Atlanta’s emblem shows a phoenix rising out of flames, and if someone doesn’t think that’s the realest depiction for an inner-city community, then they’re wrong. No matter where you’re from there’s always a sense of pride that comes with seeing someone make it —or make it out. In Atlanta, it doesn’t matter much who it is. A friend, a neighbor or even a local rapper–success in any degree is reason enough for celebration.
Gucci Mane, formally known as Radric Davis,is one phoenix who truly rose out of the fire. A self-made entrepreneur, Mane is a man of many titles: rapper, producer, songwriter and published author. In his memoir, “The Autobiography of Gucci Mane,” Mane calls on intimate memories that reveal what it took for him to make something out of himself while growing up in East Atlanta and his journey since then.
Since its release on Sept. 19, his book has graced the New York Times Bestseller List, landing at No. 4 on the hardcover nonfiction list and No. 4 on the combined print and e-book nonfiction list. There’s good reason for that, too. Readers from every walk of life revel in the stories of Radric Davis turned Gucci Mane. His personal stories of overcoming hardships make his memoir a magical piece of modern-day literature.
Beginning from the ATL streets (to jail, to touring across the nation, to prison and then bouncing back like no one else), Mane recalls his mistakes and most humbling lessons. Despite his hardships, Mane continued to make music and tell us how his past acted as a motivating pivot in the right direction for his future. He walks readers through his trials, successes, and failures and addresses the sensitive topics about his personal endeavors with an all-infused Gucci tone.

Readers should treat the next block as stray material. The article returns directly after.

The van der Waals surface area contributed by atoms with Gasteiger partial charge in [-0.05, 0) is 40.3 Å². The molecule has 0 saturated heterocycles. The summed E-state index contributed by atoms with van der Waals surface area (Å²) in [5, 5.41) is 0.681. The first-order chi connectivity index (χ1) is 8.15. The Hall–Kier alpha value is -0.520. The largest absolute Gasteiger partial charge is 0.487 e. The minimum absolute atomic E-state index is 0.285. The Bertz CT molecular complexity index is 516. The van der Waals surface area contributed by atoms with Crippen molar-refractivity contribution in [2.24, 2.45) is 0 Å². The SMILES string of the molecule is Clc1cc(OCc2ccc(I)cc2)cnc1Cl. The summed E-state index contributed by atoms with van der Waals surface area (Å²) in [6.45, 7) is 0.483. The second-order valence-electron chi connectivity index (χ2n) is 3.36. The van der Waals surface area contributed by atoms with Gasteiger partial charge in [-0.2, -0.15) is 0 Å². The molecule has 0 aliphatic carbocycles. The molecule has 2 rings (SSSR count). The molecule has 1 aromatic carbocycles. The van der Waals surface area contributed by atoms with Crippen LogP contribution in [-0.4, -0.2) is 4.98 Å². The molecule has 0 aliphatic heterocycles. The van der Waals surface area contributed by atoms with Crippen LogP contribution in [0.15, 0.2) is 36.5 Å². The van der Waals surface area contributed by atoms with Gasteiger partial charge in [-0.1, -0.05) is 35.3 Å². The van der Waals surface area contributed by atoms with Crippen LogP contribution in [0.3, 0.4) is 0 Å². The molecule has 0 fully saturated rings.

For those of us who have his lyrics or beats ingrained in our minds, Mane makes sure to touch note on the makings and inspirations of those beloved tracks. Through drug addiction, drug selling and drug-selling music, he tells how he became a man of not just many names but many trades.
His words of advice for aspiring rappers and musicians: “Make as much music as you can, as quickly as you can, and release it all for free.” He attributes his continual release of mixtapes and featured tracks for keeping his own spirit alive and his fans’ faith burning. Gaining even more success (and life-points) since his release from prison in June 2016, it’s almost no surprise that his memoir is as entertaining as it is. It’s comical, relatable and just a damn good read.